Cats – Movie Review

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Words | Gabrielle Edwards

Yes, we’re absolutely still talking about this amazing train-wreck of a movie even though it’s 2020. 

If you’ve somehow missed the infamous hype and meme-filled critiques of this film, Cats is a movie adaptation of the popular stage musical based on T.S Eliot’s poems, with music composed by Andrew Lloyd Webber. 

The story’s plot is simple in that there really isn’t one. The audience follows the action through the eyes of Victoria the White Cat, a new cat in the neighbourhood who is quickly thrown into the world of Jellicle cats. Each year they must choose one cat to ascend to their ‘new life,’ often interpreted as a version of cat heaven. As the film continues, we are introduced to each character as they sing a pitch about who they are, what they’re about and why they should win. With a plot this crazy, should we really have expected much? 

While the stage musical features the actors wearing heavy make-up, prosthetics and costumes; the movie chose a different route, opting instead to use extensive computer generated VFX to make the characters have humanoid bodies and faces, though covered with fur. 

Upon first reveal when the movie’s trailer dropped, it was instantly met with backlash and constant meme responses as audiences were left shocked and disturbed. When the movie was finally released at the end of last year, reactions were similarly dismayed. With an onslaught of negative reviews and a rating of 20% on movie reviewing site Rotten Tomatoes, I knew this was a movie I couldn’t miss. And hey, turns out it was not that bad. But at the same time, it was also worse than I could have ever anticipated.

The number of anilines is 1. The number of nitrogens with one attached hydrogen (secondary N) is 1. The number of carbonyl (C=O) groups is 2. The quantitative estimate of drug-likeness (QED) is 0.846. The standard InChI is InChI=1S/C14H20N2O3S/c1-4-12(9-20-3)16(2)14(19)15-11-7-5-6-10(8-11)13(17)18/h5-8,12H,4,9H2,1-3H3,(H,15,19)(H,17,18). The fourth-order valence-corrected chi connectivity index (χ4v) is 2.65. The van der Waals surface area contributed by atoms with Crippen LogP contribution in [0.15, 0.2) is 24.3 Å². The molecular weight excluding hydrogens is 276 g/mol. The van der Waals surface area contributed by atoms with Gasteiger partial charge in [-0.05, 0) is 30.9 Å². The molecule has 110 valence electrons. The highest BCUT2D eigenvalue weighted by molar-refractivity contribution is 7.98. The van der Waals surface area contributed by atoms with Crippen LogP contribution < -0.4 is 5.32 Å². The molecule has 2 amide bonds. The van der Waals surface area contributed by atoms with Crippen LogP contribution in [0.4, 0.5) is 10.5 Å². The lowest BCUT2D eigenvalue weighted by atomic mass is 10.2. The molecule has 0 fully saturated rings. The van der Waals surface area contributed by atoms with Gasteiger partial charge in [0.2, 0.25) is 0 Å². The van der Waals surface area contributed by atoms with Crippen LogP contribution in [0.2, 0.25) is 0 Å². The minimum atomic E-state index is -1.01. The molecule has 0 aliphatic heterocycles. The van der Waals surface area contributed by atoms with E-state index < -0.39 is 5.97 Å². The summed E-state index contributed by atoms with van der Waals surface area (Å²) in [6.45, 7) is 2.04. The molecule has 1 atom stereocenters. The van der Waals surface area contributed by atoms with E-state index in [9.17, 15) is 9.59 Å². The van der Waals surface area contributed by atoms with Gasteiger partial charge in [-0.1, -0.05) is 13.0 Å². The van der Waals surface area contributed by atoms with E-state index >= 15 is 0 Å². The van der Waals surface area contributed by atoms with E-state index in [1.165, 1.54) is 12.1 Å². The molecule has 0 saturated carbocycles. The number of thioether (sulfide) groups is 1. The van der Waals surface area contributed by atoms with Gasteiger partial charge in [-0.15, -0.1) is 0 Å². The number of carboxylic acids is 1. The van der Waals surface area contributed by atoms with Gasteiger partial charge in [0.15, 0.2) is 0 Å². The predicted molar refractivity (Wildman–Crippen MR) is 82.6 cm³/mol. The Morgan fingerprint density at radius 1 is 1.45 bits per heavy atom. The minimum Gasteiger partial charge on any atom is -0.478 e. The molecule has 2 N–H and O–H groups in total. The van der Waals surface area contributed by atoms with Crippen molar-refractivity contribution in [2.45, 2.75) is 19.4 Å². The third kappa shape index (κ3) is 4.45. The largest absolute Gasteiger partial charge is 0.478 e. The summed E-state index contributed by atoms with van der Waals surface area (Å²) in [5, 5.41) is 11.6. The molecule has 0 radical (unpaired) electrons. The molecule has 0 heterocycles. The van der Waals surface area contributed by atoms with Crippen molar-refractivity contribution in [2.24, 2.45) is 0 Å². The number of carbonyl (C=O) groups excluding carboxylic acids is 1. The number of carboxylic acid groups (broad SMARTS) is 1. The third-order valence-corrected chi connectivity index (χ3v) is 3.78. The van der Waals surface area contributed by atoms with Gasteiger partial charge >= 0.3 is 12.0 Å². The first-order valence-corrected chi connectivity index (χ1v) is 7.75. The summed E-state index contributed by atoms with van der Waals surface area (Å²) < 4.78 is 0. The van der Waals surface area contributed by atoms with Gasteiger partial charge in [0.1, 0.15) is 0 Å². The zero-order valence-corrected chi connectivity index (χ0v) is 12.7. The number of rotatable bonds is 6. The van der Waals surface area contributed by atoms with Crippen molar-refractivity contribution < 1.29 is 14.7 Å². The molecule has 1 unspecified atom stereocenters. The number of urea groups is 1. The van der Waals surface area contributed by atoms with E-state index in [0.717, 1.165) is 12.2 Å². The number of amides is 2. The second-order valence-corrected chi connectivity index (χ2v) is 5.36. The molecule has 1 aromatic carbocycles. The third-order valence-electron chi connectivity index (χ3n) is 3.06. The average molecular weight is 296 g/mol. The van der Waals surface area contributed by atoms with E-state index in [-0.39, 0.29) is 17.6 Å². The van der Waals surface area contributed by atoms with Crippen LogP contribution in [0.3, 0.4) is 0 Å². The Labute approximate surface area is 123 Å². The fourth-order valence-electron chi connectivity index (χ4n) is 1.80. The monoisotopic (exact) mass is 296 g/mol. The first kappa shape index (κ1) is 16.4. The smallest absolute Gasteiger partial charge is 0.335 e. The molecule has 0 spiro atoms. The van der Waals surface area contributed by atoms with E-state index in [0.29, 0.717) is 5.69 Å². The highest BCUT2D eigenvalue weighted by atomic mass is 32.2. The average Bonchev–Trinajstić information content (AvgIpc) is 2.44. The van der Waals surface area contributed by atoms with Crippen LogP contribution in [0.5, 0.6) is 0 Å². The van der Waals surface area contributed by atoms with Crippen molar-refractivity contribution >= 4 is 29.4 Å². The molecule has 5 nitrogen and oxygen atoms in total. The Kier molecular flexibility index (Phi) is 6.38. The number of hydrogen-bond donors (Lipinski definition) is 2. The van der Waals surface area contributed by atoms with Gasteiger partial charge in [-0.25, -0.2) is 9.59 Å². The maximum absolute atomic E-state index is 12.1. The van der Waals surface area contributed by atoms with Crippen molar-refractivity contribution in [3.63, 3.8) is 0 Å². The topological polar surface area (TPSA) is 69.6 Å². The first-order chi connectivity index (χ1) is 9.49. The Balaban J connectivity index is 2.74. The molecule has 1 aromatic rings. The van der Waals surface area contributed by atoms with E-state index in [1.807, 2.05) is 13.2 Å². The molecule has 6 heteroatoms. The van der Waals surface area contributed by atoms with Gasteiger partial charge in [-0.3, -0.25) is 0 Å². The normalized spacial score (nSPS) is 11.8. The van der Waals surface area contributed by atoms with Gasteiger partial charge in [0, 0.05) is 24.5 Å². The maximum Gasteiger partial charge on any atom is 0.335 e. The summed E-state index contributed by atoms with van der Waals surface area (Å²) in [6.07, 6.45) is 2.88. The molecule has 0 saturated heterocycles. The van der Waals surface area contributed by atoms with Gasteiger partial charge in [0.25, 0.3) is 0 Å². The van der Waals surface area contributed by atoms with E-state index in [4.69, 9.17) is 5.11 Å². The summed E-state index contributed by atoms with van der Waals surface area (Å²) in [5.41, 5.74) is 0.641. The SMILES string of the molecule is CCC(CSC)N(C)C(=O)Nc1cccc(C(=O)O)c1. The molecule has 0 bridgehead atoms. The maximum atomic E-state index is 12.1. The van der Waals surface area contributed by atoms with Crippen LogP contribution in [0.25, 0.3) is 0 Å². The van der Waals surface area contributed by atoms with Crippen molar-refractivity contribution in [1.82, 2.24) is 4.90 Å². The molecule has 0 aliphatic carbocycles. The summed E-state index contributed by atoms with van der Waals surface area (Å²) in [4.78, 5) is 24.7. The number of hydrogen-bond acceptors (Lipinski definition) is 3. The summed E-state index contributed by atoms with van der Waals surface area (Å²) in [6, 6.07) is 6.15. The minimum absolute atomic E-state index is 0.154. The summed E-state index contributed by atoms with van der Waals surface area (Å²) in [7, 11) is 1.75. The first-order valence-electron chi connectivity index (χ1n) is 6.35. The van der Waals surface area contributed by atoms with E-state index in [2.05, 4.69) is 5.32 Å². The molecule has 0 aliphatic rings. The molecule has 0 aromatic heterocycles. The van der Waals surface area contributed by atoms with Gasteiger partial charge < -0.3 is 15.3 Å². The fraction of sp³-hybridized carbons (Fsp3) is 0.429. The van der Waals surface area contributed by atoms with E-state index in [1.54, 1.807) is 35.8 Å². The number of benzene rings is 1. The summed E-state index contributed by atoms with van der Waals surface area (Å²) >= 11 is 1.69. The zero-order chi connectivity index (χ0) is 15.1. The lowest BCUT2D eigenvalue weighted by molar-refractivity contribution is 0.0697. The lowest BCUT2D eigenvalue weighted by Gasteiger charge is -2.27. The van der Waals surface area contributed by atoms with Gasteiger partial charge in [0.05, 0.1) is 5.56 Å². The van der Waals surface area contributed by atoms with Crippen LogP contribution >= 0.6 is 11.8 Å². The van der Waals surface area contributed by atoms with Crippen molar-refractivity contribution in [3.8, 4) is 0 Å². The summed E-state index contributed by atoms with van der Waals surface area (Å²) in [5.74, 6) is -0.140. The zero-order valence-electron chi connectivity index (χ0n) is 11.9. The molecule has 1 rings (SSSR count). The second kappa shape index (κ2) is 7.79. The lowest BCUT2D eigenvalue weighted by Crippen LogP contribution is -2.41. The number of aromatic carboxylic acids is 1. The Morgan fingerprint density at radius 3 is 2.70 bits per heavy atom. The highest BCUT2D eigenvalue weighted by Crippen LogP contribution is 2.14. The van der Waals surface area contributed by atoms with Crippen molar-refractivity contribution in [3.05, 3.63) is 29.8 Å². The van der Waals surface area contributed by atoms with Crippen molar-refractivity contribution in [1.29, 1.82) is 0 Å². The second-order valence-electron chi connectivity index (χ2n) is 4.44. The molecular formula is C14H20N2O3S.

Things start off with a bang as the opening number introduces you to what a Jellicle cat is (which I frankly still don’t understand) while the cats dance enthusiastically with their shoulders. Watching the film though, there were at least a few positives to note. The large dance numbers were, more often than not, entertaining to watch and while not all the songs were memorable, the more catchy ones were accompanied by exciting performances from the all-star cast. Jason Derulo and Taylor Swift’s performances were particularly fun to watch and Francesca Hayward’s talent shone bright. We can only hope she’ll get another chance to shine on the big screen in the future.

On the other hand, a major critique the film has received is the incomplete visual effects and glitches in the CGI. Many viewers pointed out, for instance, that Judi Dench’s hand in one scene is left completely untouched by the effects, with her own wedding ring actually visible. When this was realised, the studio rushed to edit and send out updated versions of the film that fixed these errors. 

To be perfectly honest, I have no idea if I saw the original or corrected version. I attempted to over analyse the character’s hands to determine if their strang and furry but predominantly human hands were a special effects error or a bizarre character design choice. Did Jennifer Hudson just have perfectly manicured nails on set that day or did the design team purposely supplement fake nails as claws?

While many jumped to blame the VFX artists, a wider discussion was brought up regarding the pressure from executives and studios these artists are under, indicating they may not be the sole cause for this movie’s complete failure. This was brought up particularly after the movie’s stars Rebel Wilson and James Corden brutally called out the film’s VFX team at the 2020 Academy Awards.

To be fair, beyond just the success of the special effects, many of the character designs completely fail me, particularly the choice to have some female characters edited to be flat chested (as cats are) such as main character Victoria, played by Francesca Hayward, while other female characters, such as Taylor Swift’s Bombalurina, did not. Not to mention the bizarre way human faces were pasted onto the bodies of other animals in the movie, including mice and cockroaches. Truly the stuff of nightmares

At the end of the day, despite this movie being objectively bad, it was still a surprisingly entertaining watch. I suppose if you go in with the lowest expectations, there really isn’t anywhere to go but up. If you ever intend on seeing this movie, watching it with friends with the sole intent of making fun of it is definitely the way to go.